How is the last name of the mathematician, Leonhard Euler, pronounced?

Euler like “oiler”

OR

Euler like “yooler”

I’ve always thought it was “yooler,” but a coworker says it’s “oiler.”

Anybody know?

How is the last name of the mathematician, Leonhard Euler, pronounced?

Euler like “oiler”

OR

Euler like “yooler”

I’ve always thought it was “yooler,” but a coworker says it’s “oiler.”

Anybody know?

oiler

I did a school report on him years ago and read that it was pronounced “Oiler.”

Hm. I’ve only ever heard it as “Yew-ler,” to rhyme with Beuller (as in Ferris).

Thanks. Ignorance has been fought.

I’ll definitely have to get used to that pronounciation.

Just to back up what people have said, Dictionary.com, Merriam-Webster Online, and Wikipedia all agree with the “oiler” pronounciation.

All my maths professors pronounce his name as “oiler”.

He was a Swiss national who spoke German as his native tongue, and in German this name is pronounced as “oiler.”

Take care not to extend this odd pronunciation of ‘eu’ to Euclid. People will give you funny looks if you start talking about non-oyclidean geometries.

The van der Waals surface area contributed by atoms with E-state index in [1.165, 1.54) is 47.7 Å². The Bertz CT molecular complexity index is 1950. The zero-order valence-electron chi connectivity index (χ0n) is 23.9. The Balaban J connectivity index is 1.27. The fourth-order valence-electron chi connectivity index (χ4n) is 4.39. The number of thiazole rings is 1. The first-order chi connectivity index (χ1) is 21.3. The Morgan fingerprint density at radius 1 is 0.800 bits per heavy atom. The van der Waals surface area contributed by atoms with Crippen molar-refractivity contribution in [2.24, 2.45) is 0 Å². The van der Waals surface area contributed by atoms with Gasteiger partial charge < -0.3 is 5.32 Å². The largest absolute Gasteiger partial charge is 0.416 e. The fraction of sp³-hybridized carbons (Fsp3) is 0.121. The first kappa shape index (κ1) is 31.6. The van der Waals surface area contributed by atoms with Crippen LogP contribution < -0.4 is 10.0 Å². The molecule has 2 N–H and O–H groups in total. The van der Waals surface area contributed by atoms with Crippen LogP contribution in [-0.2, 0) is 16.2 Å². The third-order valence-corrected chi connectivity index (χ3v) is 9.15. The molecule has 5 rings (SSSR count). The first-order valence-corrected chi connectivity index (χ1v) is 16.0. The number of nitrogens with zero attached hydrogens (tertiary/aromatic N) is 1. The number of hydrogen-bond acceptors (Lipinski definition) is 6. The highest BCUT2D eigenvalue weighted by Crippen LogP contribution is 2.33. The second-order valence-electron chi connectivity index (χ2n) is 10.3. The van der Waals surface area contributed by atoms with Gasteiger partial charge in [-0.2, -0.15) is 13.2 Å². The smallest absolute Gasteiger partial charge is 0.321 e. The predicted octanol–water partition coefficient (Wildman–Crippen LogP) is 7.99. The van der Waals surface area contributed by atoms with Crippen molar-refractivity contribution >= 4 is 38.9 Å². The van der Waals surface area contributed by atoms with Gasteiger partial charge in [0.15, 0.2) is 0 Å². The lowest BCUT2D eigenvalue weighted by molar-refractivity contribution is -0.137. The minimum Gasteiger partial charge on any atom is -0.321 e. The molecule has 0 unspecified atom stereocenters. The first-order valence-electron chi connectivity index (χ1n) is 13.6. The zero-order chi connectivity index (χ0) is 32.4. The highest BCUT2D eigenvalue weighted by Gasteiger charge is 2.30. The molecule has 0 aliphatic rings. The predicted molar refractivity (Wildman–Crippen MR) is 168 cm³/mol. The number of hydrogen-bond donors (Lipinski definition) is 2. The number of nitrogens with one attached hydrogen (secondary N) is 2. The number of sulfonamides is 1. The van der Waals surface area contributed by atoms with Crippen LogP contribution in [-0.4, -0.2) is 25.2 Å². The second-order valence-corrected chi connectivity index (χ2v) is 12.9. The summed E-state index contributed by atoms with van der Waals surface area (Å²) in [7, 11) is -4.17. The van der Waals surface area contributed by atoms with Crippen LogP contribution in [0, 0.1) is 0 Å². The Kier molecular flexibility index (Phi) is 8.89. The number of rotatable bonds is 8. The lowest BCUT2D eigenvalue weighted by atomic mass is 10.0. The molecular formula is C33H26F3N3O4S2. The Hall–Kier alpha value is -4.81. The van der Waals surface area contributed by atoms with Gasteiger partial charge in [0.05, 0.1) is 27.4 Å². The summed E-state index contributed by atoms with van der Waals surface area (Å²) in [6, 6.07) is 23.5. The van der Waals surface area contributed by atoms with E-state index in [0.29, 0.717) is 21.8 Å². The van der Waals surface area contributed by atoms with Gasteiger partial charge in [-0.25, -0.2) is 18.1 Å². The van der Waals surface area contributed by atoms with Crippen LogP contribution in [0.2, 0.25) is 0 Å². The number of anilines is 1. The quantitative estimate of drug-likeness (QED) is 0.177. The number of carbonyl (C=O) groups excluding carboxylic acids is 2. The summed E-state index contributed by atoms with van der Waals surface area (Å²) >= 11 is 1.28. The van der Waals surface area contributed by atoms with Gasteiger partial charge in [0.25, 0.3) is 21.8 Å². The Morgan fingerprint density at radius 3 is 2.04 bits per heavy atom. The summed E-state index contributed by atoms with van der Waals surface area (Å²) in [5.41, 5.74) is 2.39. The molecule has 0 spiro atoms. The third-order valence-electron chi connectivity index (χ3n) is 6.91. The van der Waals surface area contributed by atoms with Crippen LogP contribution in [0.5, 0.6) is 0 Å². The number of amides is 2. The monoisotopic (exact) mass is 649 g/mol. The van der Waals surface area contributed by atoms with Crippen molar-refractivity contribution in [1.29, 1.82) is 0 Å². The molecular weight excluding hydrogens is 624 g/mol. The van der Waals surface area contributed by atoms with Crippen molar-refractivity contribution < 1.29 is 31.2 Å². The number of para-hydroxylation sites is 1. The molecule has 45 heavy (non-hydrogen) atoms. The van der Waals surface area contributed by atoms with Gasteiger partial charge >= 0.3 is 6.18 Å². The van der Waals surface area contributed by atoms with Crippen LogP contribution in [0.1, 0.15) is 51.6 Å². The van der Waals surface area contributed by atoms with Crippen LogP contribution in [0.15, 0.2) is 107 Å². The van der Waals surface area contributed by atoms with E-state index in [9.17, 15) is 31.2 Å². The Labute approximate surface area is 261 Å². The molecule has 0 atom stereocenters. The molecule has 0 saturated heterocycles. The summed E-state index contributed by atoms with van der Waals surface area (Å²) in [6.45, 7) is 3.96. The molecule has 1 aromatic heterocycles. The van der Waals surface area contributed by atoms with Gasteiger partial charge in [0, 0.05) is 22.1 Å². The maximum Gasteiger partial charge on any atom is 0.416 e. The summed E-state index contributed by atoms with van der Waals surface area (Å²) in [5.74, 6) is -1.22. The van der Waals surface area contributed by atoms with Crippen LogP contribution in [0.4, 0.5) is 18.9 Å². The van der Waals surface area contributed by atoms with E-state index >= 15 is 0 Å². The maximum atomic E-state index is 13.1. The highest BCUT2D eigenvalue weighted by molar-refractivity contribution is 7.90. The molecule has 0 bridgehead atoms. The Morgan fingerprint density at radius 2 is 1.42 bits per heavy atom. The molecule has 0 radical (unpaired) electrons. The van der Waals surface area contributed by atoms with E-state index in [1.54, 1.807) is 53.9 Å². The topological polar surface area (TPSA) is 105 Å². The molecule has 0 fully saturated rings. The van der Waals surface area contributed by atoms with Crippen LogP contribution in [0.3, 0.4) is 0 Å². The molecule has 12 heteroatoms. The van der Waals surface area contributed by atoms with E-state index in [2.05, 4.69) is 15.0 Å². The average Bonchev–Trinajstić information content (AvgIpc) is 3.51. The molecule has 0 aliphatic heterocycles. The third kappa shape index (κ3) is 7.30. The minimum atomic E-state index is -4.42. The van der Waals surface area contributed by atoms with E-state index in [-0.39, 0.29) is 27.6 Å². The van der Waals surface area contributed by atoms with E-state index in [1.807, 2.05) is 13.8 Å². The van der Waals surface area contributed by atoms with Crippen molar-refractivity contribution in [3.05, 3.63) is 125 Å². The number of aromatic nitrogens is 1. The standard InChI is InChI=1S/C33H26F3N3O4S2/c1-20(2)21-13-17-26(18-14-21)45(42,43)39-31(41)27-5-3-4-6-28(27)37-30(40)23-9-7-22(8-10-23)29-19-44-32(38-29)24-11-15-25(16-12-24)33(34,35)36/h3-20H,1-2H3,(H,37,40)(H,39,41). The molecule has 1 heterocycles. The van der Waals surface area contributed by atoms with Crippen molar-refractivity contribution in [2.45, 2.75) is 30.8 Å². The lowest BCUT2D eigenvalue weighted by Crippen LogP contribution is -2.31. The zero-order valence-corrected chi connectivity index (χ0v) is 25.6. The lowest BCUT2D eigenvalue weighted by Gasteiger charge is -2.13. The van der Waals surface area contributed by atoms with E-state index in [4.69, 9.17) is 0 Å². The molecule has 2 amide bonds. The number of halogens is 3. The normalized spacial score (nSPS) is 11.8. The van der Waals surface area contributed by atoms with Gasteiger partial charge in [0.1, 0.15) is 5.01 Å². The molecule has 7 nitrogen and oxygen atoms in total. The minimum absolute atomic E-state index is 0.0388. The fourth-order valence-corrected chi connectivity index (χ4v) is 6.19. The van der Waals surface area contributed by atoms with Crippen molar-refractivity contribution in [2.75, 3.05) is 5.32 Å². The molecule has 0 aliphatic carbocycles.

Euclid was Greek. Euler uses the German pronounciation and is definitely pronounced “oiler”.

You might think it odd, but it’d be closer to what old Euclid himself would have said.

Which is why the ‘e’ is pronounced on ‘Porsche’.

I balked at first when pronouncing Euler’s name. After speaking German for (OMG has it been that long since German I?) 12 years now, it seems plainly obvious though.

Reading what I just posted I should clarify: When I FIRST pronounced Euler’s name, it took some getting used to…which was when I learned about him in Algebra II.

As a random aside, is there a disciplinary split here?

My Math profs all referred to him as “oiler”, but my aerospace professors (both, ironically, German) called him “yooler”.

I have a book on recreational mathematics written by Martin Gardner and one of the chapters is titled “Euler’s Spoilers”. Unless Mr Gardner likes to make lousy rhymes, the chapter title suggests an “oiler” pronunciation.

Just be careful with pronunciations, because as I’ve learned, some people around here are just harsh.

The online dictionary say ‘oiler.’

[slight hijack]

Funny the OP should ask this. On Monday, my algebra professor put *e* on the board and asked if anyone knew what it was (it’s an algebra refresher course to prepare students for Calculus). Anyway, I seemed to be the only one who knew and said that it was Euler’s number. I pronounced Euler *yoo-ler* since that’s the way my father, the Yale Theoretical Chemistry Ph.D., always pronounced it… She said I was right but pronounced it “*oiler*”. Thanks for clearing this up, dopers.

[/slight hijack]

Adam, who can find 2,718,281,828 ways to hijack a thread.

So you reject the misprint theory - that he actually meant “Spoolers”?